The liberal stomping moderates in primaries: Will it hurt Dems in November?

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Many experts predict a blue wave of the Democrats brings the power in this year’s congressional elections. But a blue wave surges in the party primaries this year, lifting, far-left candidate over the moderate — and may cause problems for the party, the medium-term hopes.

Primary to the Democratic primary featured a more progressive candidate compared to one fashion to win with the liberal alternative often.

Scott Wallace, is shown with his wife, Christy, is running for Congress in Pennsylvania.


A case study in the ascendant progressive wing of the Pennsylvania’s 1st Congressional District primary race earlier this month was with Scott Wallace versus Rachel Reddick.

Reddick seemed to be the perfect candidate, a mother, a veteran, and is only 33.

‘Democrats will be United as never before.’

– Democratic Congressional Candidate Scott Wallace

Politically, however, it was seen as a moderate Republican until recently, in fact. And Wallace, a multi-millionaire, is causing a long time supported the liberals had the support of many local Democrats, and have exceeded the wherewithal of his opponents

The primary was not close. He won by more than 20 percentage points.

In an interview with Fox News, Wallace is proud of the progressive coat, claimed: “For me, it means, weighted towards the people instead of the corporations and the rich.”

Henry Wallace and FDR



Wallace, 66, has never run for office, but, as he explains, he has a long political history. His grandfather, Henry Wallace served as FDR’s managing Director. And Wallace notes that he has.even the Council worked as a staff of two U.S. Senate committees, and heads a Foundation that tries to citizen voices in the political debate

He moved back to his home-to-run state, because he says that he could not “sit on the sidelines, this time.” Wallace said: “the most fundamental values of our American democracy are under attack as never before – a free press, an independent judiciary, the rule of law and basic respect for the truth, the facts and the science.”

Rep. Brian Fitzpatrick, R-Pa., speaks during the Bipartisan Heroin Task Force-press conference on the release of the 2018 legislative agenda for the 115th Congress on Wednesday, Jan. 10, 2018.

(CQ Roll Call via AP Images)

The Central message of his campaign for everyday people to serve “,” he said.

Its platform, though, is a direct attack in line with the party’s left flank: Medicare for All, the transition to renewable energies and “securing the Social security from the Republican.”

It worked in elementary school. Whether it will work in a General election is by no means certain.

Polls show a tight race in the General election fight against incumbent Republican Rep. Brian Fitzpatrick. Fitzpatrick won in 2016, around 9 percentage points, but since his district was redrawn by the Pennsylvania Supreme Court, and no one is safe, whether it trends blue or red.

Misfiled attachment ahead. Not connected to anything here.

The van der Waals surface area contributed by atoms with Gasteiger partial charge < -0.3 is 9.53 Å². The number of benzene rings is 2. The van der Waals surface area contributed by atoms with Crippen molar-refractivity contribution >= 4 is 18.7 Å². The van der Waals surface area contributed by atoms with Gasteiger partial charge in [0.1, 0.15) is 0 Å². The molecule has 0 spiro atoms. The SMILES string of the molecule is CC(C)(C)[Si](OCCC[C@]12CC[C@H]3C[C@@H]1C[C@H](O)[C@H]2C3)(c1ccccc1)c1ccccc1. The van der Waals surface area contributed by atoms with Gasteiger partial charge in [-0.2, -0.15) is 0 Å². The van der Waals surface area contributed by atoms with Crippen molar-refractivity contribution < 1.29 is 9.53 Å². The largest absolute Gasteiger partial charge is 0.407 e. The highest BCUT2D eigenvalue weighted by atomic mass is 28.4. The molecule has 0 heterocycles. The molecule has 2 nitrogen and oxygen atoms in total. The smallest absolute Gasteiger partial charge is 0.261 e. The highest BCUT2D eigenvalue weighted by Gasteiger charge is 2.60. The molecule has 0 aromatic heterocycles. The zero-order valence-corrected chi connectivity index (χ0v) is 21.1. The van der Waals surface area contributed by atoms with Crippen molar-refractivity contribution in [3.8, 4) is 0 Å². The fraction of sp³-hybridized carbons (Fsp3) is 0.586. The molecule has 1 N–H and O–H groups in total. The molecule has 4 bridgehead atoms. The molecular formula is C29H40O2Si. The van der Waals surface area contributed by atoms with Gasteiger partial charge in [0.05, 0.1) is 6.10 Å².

Wallace believes that the previous map was gerrymandered “just enough to guarantee a Republican win … the effect of the new card is modest, but perhaps just enough to make a big difference.”

Wallace thinks Fitzpatrick’s record of voting with President Trump and the Republican agenda doesn’t play well with the electorate. He adds his opponent’s voices, which serve his corporate donors has thrown “rather than the people.”

But Wallace himself was accused of being a rich man, the contact with the regular people.

Team-Fitzpatrick, spokesman for Haley Bova said: “The Lugar Center at Georgetown University is ranked Brian Fitzpatrick as the No. 1 at the cross-party freshman Congressman in the nation, and Scott Wallace is the most far left extremist candidates to ever run for Congress in the history of this part of the city. This district has a zero appetite for the ultra-left-extremist views of Scott Wallace and the hatred of the groups that he has showered on his millions of dollars.”

The Republican National Committee, cited the Pennsylvania primary more earlier this month, the production of candidates, the “unappealing to General election voters.”

Wallace responds that his money allows him “to reject all the corporate PAC money.” He went on to say: “here I grew up, waiters, gas pumps, as a carpenter’s assistant night manager in Doylestown burgers-in-chief and a reporter for the local Bucks Country magazine.”

For his part, Fitzpatrick also played has its roots in the community, as well as his service as an FBI agent.

“His whole life was declared about the protection of our nation and for our communities,” one of the last ad.

All eyes are on his district as an indicator of whether liberal candidates help or hurt the Democratic party in November. But Wallace did not accept that it is a civil war within his party, as some claim.

“Democrats will be United like never before,” he said, in view of the enemies he defeated behind him.

“I don’t think the voters much about the political labels. What you want are the guidelines, pro-people,” he said.

Fox News’ Kristine Kotta contributed to this report.

Steve Kurtz is a producer for the Fox News Channel, and author of “Steve’s America (the perfect gift for the people, by the name of Steve)”.

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